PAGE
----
Long before Edward Said, in the mid-1950s, Fanon stated with inherent clarity and straightforwardness: “In reality, a colonial country is a racist country. If in England, in Belgium, or in France, despite the democratic principles affirmed by these respective nations, there are still racists, it is these racists who, in their opposition to the country as a whole, are logically consistent.” In other words, despite the politeness of theoretical rhetorical conventions on democratic ethics and morality, racism persists because it is constitutive of the ideological matrix of the culturally prevailing regime.
Thus, discrimination reverberates in political constructions that operate as cultural mechanisms that diminish and stigmatize the “other” in order to impose crippling homogenization onto one’s right to difference. In postcolonial European societies, a hegemonic homogenizing agenda operates against non-white ethnic groups and against difference. The demonization of cultural values, forms, and lifestyles such as language, clothing, and non-white people’s relationship with the world justify their marginalization on the pretext that they are incompatible with “European civilization.” Non-white cultures are devalued and threatened with destruction, and often even actually demolished. And once again, precisely in this regard, Fanon stated that, “The reproach of inertia constantly directed at ‘the native’ is utterly dishonest. As though it were possible for a man to evolve otherwise than within the framework of a culture that recognizes him and that he decides to assume.”
Essentially, the majoritarian cultural order’s accusation of the cultural inadequacy of non-white communities for their alleged “refusal” and/or “incapacity for social integration,” results from a strategy of ostracizing difference. The frequent accusation that ethnic minorities—particularly the Roma, the African diaspora, and immigrants and their descendants—lack urbanity and civility, is a strategy of cultural stigmatization.
From framing non-white people through biology to essentialist representations of them, forms of racism have adapted to the times and their narratives, employing multiple political devices of exclusion and various institutional mechanisms of spatially, socially, culturally, and politically confining racialized communities. The plight of economic, social, and political vulnerability ends up exacerbating cultural exclusion, thrusting communities into a kind of “identarian underground” through their lack of recognition and lack of space for cultural affirmation.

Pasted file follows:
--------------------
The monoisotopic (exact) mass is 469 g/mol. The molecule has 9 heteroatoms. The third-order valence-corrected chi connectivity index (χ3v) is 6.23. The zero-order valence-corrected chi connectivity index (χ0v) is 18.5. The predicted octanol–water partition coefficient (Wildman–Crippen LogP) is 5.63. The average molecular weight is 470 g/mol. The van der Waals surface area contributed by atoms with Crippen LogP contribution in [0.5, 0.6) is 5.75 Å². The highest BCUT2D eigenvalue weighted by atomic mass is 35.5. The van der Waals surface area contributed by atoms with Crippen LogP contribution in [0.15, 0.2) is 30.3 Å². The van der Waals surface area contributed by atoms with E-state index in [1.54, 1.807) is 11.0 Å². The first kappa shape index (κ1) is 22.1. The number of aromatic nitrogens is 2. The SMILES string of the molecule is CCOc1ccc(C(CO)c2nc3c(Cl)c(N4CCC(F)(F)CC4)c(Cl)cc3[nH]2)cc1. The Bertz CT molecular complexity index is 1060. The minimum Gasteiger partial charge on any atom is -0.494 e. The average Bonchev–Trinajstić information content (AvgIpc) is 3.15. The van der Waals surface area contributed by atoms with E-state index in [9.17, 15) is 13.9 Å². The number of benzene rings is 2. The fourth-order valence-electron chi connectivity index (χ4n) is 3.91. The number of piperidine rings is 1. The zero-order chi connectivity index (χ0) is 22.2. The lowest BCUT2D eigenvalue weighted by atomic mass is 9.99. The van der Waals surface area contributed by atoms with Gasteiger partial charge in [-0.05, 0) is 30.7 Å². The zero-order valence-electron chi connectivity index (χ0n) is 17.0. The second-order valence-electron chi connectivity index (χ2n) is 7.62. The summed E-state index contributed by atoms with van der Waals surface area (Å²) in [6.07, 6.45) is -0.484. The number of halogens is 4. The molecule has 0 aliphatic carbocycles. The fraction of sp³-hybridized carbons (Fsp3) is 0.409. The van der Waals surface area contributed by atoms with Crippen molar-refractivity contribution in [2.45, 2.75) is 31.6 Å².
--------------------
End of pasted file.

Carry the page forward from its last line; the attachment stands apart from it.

It is noteworthy that until recently, the presence of racialized people in public space has been almost non-existent, and whenever it occurs, it is often clearly as subalterns. In this regard, and regarding cultural marginalization and the struggle for the right to cultural recognition more broadly, Stuart Hall has said of the role of music in affirming communities, that it is symbolic of a “nostalgia for what cannot be.”
Roughly speaking, it can be argued that the rhetoric of praise for ethnic and cultural diversity in political discourse does not correspond to reality; such rhetoric may even function to conceal colonial and racist relationships between European countries and their racialized communities. For example, when European countries arrogantly and forcefully insist that immigrants must learn the languages of their host countries, they are suggesting that [European languages] are the only ones that could enable these people to grasp the social and political codes of their new contexts and habitus. Above all, Europeans are also implying that immigrants’ native languages are unable to construct such codes for understanding the complexity of the reality of their new contexts. This is false: not only can these languages create these codes (and they have), but they can also re-appropriate them, re-signify them, and adapt them to their original cultural values. The proof of this capacity for re-appropriation and cultural reframing is demonstrated in the way in which second-generation immigrants are able to construct a political and cultural space for claiming a sense of cosmopolitan belonging through music, urban art, and alternative sports.